"We're closing down on that day," Farrakhan said at the Howard University "sacred ceremony of declaration."
"When [white Americans] look up and don't see us they'll know something's going on. We are absenting ourselves for one day from a racist system. . . . White folk will get a message, a message from God from the children of slaves."
The Final Call, the Nation of Islam's newspaper, has been touting the Million Man March for nearly a year. But it was not until the Rev. Benjamin Chavis--whose relationship with Farrakhan contributed to Chavis' recent ouster as executive director of the NAACP--joined the effort that support for the march began to spread beyond the relatively narrow confines of the Nation of Islam.
Chavis, a United Church of Christ minister, has traveled the nation to meet with black church leaders, political and cultural figures, gaining what he has characterized as wide support for the march.
That support does not translate, black leaders say, to unequivocal support for Farrakhan's agenda, but springs from their concern for the future of the black family in America.
Black America "is like a house on fire," said the Rev. Joseph Lowery, president of the Southern Christian Leadership Conference and a United Methodist minister. "The crisis is that great. Here's someone I often disagree with, someone I may not even like. But if the guy says let's put water on the fire, I'm going to help. The message obscures the messenger."
Rick Nix, a black Roman Catholic diocesan official in Saginaw, Mich., who is helping to organize march participation among black Catholics, said: "It's time for African American men to come to the forefront to correct what is happening in our communities.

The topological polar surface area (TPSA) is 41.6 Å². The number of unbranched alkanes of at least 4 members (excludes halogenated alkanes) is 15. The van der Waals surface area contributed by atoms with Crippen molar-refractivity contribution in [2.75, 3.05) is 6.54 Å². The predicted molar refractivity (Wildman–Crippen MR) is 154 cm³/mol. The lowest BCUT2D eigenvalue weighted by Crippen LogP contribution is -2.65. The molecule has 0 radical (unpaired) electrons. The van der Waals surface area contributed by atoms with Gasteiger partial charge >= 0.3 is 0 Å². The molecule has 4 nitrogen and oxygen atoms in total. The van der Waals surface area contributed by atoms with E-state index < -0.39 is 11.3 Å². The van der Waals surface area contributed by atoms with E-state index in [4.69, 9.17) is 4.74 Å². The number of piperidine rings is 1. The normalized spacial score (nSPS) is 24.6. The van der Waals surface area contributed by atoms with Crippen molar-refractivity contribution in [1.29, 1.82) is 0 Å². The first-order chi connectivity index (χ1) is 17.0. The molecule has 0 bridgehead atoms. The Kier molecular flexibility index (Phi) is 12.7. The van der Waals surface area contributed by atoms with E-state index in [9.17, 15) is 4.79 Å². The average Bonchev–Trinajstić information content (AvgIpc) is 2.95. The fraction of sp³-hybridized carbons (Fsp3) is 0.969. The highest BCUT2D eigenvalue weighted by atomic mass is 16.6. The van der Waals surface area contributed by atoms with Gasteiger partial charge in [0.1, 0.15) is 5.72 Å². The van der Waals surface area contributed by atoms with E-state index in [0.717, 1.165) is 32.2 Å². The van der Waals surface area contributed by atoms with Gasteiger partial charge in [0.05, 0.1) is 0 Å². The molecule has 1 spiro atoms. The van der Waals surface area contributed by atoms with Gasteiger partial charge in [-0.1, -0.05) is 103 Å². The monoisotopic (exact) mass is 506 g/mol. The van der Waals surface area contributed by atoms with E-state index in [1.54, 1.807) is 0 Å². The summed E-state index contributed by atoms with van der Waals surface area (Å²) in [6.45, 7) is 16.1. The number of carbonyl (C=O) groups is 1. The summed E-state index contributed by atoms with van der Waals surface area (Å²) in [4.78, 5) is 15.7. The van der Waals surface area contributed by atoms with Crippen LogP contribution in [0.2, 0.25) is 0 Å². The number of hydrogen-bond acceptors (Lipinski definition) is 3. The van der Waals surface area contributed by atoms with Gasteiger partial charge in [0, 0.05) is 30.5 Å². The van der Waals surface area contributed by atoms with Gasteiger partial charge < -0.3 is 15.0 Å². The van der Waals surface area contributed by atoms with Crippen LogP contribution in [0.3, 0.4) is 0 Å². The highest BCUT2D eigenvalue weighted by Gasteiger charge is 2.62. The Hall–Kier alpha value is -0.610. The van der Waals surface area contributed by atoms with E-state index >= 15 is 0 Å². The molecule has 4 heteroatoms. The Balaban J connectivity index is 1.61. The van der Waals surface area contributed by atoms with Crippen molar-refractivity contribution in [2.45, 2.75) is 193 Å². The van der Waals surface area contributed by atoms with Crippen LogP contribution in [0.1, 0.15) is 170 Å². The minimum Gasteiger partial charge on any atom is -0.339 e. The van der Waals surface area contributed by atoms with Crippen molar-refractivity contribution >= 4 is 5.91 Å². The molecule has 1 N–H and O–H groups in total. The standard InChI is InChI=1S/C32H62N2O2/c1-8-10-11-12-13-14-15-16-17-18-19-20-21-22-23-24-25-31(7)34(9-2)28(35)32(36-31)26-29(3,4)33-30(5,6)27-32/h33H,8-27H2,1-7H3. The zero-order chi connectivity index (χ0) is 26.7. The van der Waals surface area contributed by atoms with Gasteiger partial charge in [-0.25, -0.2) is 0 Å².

"We support the march's purpose wholeheartedly. It is bigger than any one person and absolutely vital to our people."
Others, however, say they cannot overlook the march's exclusion of women (although some are scheduled to be among the speakers Oct. 16); Farrakhan's racially centered brand of Islam, or the Nation of Islam's refusal to participate in 1960s civil rights marches.
Some also note Farrakhan's past dismissal of Christianity as a religion imposed on African American slaves by whites and his derision of black church officials as ineffective leaders.
"We have almost no common ground with the Nation of Islam," said Lyons of the National Baptist Convention. "The preaching of hate--we do not hold with that."
"To participate," said Progressive Baptist leader Smith, "would give an erroneous message to the world that Mr. Farrakhan is a bona fide leader of black people. I don't want to be part of that."
But even opponents of the march cautioned against interpreting any lack of support among blacks as a lack of concern for the plight of African Americans.
Said the Rev. John Chaplin, vice president of the National Baptist Convention: "No one should be narrow enough to see Oct. 16 as a testing ground for concern about black America."